Background: Lung cancer incidence is gradually leveling off in U.S. men but is continuing to rise in U.S. women. This increase in U.S. women exceeds that expected from a slower decline of smoking among women. Recent epidemiologic and biochemical studies suggest gender differences in susceptibility to tobacco carcinogens.
Purpose: We conducted an up-to-date, more in-depth evaluation of our earlier observation of a potential gender difference in relative risk (RR) of lung cancer due to smoking. We added information from several additional case and control subjects and included more precise histologic classification of the cancer type, accurate quantitation of smoke exposure, and adjustments for body size.
Methods: The present investigation was a part of an ongoing hospital-based, case-control study by the American Health Foundation. It included data from 1889 case subjects (1108 males and 781 females) with lung cancer of squamous/epidermoid, small-cell/oat cell, large-cell, and adenocarcinoma types and 2070 control subjects (1122 males and 948 females) with diseases unrelated to smoking. The case and control subjects were admitted to participating hospitals from 1981 to 1994 and were pair-matched by age, sex, hospital, and the time of hospital admission. Ex-smokers and non-Caucasians were excluded from analyses to avoid confounding. The RRs and 95% confidence intervals were estimated from adjusted odds ratios (ORs) by use of unconditional multiple logistic regression analysis, and statistical significance was determined by two-sided tests. The ORs for major histologic types were estimated at increasing levels of exposure to cigarette smoke.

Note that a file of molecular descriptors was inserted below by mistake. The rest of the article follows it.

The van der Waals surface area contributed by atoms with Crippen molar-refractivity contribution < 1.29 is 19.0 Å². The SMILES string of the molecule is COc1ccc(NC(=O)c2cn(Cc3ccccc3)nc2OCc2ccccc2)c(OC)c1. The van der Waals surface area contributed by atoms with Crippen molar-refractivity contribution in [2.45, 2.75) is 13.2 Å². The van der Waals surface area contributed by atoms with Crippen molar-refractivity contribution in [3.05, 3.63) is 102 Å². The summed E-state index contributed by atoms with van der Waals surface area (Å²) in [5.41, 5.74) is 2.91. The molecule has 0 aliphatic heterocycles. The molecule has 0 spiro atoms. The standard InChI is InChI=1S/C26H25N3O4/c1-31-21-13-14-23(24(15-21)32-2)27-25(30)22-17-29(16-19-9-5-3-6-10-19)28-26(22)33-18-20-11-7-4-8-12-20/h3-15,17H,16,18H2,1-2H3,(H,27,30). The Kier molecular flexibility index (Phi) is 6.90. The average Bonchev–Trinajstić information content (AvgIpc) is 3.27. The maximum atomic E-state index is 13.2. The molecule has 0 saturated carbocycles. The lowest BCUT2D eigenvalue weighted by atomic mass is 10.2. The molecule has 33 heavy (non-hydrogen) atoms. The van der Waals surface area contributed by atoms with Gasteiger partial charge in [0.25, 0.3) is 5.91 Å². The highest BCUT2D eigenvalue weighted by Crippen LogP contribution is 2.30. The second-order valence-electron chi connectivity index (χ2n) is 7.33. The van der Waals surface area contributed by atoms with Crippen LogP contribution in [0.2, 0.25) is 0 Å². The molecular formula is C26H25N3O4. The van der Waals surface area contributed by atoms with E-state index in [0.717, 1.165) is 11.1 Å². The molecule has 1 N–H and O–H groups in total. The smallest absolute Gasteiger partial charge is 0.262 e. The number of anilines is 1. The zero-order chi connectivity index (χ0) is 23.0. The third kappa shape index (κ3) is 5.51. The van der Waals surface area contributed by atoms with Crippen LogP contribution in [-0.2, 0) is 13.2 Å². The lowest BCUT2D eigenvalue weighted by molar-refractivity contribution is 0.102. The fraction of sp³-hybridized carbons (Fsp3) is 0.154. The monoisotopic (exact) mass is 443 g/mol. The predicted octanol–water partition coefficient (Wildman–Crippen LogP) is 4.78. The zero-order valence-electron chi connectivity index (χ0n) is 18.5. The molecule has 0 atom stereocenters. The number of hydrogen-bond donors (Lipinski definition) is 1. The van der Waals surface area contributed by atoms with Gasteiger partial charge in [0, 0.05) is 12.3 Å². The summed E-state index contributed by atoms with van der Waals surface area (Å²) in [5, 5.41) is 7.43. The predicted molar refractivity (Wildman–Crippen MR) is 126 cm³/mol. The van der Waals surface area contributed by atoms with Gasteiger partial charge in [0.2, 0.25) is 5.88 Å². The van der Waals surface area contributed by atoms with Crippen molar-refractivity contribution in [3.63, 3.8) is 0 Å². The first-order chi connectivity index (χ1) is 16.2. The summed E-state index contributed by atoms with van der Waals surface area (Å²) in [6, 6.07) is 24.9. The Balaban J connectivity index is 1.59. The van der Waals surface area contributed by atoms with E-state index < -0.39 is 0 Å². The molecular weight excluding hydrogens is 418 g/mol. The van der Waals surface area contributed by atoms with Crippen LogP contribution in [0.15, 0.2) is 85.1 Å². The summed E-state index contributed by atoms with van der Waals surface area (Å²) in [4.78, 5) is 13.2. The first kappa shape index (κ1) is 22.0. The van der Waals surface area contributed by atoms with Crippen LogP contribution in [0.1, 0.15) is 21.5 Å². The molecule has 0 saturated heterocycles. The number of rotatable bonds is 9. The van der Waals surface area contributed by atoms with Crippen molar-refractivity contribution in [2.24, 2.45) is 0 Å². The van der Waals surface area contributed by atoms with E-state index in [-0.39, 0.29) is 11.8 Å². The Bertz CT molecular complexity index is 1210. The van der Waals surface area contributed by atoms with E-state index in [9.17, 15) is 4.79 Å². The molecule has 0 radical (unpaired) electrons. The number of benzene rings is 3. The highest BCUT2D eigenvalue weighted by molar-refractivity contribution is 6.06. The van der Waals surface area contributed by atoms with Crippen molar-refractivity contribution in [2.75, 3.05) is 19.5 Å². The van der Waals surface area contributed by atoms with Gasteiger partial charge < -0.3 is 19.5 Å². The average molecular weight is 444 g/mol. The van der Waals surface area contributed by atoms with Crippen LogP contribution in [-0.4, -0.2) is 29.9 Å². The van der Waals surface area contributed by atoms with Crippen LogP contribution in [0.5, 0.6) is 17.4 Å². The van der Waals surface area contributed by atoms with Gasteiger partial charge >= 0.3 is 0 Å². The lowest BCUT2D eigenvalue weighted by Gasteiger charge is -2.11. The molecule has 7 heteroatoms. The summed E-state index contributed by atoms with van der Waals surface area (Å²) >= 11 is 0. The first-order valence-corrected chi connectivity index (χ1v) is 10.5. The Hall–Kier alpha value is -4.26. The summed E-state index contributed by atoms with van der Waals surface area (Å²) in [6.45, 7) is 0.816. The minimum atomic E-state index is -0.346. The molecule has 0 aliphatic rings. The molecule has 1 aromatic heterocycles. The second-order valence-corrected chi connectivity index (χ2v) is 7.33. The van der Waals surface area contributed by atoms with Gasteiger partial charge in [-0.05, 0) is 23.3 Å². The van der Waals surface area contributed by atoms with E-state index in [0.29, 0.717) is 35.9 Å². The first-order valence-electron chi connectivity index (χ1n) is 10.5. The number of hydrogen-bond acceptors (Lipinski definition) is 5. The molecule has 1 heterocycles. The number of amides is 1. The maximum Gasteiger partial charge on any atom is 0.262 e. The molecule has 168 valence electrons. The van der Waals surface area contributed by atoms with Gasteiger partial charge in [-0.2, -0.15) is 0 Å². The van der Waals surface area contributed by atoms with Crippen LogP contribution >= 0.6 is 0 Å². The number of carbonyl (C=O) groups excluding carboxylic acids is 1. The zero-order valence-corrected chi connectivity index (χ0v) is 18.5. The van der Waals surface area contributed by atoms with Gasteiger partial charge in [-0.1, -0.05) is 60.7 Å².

Results: Our results indicated that women were more likely to be never-smokers than men, particularly those with the squamous/epidermoid-type cancer (8.3% for women versus 2.9% for men 55 years old or older). Men started smoking earlier, reported inhaling more deeply, and smoked more cigarettes per day than women. In contrast, dose-response ORs over cumulative exposure to cigarette smoking were 1.2-fold to 1.7-fold higher in women than in men for the three major histologic types; these differences were more pronounced for small-cell/oat cell carcinomas and adenocarcinomas than for squamous/epidermoid carcinomas. Adjustments for weight, height, or body mass index did not alter the ORs.
Conclusions: These results confirm our earlier finding that the ORs for major lung cancer types are consistently higher for women than for men at every level of exposure to cigarette smoke. Furthermore, this gender difference cannot be explained by differences in base-line exposure, smoking history, or body size, but it is likely due to the higher susceptibility to tobacco carcinogens in women.